There, aebleskivers ( may be pronounced as “eb-el-ski-ver” , “a-bla-ski-va”, “eb-el-sku-wyr” , “ebb-ull-skee-vers” or "able-skEEvers") have typically not been served in restaurants or for breakfast, but rather at the family table for afternoon coffee breaks. On long and cold Nordic winter evenings, they are served with glögg. In the wintertime, aebleskivers are often sold by street vendors. A symbol of community and hospitality, they are very popular at Scandinavian charity and open-air events.
There are many recipes for the batter, but they generally fall into two categories: those made with baking soda (or baking powder) as a leavening agent, or those made with yeast. The batters vary in texture and flavor -- and yeasted batters take a bit more patience to prepare and will expand more in the pan -- and which you prefer is a matter of personal taste.
Prepared mixture where all you have to do is add milk, eggs and butter is a great alternative to making ebelskivers (aebleskivers) from scratch.
The earliest known aebleskiver pans are more than 300 years old and were made from hammered copper. But bare copper proved to be far from ideal and was soon succeeded by cast iron, which distributes heat more evenly and forms a natural nonstick surface. Today pans are also made from aluminum with nonstick coating.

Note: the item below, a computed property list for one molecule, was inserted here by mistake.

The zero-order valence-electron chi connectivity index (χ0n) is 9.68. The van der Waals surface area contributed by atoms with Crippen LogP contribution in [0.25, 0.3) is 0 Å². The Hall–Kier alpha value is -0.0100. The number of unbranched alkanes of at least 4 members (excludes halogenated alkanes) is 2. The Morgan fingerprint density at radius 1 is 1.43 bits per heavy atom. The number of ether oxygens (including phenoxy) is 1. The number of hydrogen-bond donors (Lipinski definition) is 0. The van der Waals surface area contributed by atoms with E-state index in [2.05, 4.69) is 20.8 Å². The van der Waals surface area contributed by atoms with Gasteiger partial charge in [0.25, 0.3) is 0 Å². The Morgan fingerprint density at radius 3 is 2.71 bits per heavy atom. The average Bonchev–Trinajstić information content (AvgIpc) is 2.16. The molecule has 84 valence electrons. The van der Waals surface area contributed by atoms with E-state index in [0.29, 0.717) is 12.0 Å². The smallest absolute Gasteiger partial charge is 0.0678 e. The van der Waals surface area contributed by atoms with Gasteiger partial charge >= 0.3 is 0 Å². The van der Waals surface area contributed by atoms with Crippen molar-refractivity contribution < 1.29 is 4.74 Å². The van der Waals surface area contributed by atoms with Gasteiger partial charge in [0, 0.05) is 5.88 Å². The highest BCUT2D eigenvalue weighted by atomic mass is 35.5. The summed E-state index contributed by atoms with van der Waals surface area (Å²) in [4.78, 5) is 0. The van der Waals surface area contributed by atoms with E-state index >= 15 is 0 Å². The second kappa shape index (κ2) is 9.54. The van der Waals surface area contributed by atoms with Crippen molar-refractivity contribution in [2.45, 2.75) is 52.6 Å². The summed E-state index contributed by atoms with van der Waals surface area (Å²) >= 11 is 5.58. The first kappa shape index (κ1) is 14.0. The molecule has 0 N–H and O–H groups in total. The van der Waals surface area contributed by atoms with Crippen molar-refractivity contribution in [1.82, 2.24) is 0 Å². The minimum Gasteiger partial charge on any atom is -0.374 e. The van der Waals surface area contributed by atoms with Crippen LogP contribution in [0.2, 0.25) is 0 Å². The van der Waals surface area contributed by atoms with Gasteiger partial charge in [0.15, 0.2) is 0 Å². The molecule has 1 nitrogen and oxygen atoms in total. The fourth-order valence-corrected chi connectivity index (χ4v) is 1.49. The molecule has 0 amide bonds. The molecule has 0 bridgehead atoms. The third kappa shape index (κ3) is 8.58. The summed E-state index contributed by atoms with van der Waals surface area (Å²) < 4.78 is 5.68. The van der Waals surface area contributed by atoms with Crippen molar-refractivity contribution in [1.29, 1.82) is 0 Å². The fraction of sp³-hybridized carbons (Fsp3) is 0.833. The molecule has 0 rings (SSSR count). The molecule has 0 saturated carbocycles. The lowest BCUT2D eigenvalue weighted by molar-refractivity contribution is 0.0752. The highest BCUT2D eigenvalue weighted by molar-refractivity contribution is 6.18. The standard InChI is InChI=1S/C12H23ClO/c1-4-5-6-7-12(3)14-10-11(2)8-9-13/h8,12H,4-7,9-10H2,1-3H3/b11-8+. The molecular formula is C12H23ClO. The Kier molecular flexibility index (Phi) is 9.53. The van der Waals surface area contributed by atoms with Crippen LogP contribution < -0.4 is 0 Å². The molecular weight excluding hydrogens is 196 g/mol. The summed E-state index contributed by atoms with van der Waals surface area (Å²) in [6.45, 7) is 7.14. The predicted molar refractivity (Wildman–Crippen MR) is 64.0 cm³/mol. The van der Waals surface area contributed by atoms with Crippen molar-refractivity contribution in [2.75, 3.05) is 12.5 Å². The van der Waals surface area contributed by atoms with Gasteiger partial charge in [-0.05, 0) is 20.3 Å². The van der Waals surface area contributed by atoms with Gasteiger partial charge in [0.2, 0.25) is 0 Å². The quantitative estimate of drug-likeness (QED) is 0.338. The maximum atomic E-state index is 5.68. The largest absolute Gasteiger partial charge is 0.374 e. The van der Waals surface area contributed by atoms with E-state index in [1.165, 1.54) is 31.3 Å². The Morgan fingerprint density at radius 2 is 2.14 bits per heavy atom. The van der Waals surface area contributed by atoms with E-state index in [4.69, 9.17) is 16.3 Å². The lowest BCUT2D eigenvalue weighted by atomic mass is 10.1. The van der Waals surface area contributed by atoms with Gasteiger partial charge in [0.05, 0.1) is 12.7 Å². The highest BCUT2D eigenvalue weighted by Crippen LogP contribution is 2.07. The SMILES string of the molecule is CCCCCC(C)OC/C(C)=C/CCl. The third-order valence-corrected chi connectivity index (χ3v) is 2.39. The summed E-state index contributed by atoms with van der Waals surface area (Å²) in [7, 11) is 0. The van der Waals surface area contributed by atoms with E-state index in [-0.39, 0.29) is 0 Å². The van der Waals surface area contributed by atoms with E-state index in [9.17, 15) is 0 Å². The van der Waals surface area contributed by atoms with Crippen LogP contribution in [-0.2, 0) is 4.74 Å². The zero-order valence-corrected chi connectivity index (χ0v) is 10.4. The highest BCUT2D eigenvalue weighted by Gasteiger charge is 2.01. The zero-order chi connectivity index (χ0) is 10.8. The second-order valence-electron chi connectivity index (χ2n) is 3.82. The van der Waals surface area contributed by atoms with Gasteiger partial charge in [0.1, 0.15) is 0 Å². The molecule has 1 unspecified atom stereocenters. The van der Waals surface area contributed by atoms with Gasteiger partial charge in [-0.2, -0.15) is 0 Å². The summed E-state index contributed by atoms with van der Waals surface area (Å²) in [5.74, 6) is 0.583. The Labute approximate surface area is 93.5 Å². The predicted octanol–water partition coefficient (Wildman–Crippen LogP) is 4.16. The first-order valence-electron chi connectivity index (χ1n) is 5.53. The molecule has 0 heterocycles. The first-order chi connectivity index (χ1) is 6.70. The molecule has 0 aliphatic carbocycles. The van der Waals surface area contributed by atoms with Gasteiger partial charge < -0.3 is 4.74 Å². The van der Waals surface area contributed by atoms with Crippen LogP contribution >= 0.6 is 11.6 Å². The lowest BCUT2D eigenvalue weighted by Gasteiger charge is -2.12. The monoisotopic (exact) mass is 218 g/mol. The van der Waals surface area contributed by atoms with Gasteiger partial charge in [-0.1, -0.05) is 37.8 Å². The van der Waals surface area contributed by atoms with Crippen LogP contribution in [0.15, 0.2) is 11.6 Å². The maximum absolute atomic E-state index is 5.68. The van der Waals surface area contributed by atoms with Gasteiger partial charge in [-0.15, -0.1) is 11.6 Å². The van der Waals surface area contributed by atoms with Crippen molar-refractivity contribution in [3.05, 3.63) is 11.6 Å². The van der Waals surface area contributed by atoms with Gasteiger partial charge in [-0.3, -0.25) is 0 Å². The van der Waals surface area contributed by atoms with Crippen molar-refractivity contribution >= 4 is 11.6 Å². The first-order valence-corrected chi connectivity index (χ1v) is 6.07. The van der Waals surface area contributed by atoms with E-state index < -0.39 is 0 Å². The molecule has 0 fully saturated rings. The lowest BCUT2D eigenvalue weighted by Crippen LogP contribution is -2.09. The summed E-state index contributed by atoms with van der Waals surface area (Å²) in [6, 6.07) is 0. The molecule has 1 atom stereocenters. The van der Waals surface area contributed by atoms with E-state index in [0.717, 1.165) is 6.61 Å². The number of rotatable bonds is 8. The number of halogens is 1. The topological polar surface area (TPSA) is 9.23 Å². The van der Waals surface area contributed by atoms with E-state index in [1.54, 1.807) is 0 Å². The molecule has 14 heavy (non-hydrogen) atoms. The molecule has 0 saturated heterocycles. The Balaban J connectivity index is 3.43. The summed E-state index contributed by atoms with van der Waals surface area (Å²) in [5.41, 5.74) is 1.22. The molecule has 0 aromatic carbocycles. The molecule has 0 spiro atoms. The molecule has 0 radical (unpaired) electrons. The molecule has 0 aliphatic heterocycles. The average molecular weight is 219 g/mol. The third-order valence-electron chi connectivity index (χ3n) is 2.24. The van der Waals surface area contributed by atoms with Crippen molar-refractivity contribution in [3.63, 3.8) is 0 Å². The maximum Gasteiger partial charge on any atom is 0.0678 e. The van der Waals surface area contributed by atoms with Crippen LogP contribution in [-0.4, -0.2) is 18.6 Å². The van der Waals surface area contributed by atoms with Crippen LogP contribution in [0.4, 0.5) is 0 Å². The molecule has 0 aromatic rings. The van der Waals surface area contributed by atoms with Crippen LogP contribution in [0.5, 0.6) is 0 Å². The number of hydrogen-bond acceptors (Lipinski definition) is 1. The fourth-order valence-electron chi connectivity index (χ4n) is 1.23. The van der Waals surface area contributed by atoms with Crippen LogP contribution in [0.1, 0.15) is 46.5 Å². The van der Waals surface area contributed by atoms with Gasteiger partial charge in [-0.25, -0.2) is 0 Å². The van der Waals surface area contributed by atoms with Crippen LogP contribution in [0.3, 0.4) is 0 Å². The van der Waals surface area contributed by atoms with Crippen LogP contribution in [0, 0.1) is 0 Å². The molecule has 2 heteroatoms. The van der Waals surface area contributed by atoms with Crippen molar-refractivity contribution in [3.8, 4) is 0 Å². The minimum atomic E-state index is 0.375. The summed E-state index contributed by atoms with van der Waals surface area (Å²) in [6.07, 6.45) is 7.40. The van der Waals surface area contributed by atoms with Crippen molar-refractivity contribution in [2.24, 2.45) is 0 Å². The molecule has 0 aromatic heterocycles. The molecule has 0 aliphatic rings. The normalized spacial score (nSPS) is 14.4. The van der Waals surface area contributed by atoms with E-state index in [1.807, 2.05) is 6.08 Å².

All I had to do was watch carefully and take pictures as my daughter did all the cooking .
The possibilities for this snack are endless. In the photo above she placed a cube of Brie cheese in the batter with a small dollop of red pepper jelly and then added more batter on top of that to cook in a special pan.
Two skewers are used to turn each one in the pan.
Another appetizer idea would be using cheddar cheese and a mixture of dried herbs such as chives and parsley flakes.
These ebelskivers were more like a dessert with a dollop of blueberry jam inside. After they were cooked each one was dusted with powdered sugar.
The shape and taste of these ebelskivers reminded me of a New Orleans treat called beignets.
Here are some links for more recipes. If you don't have an ebelskiver pan perhaps put it on your Christmas list. Not only do adults love cooking this Danish treat but its fun for kids to make them.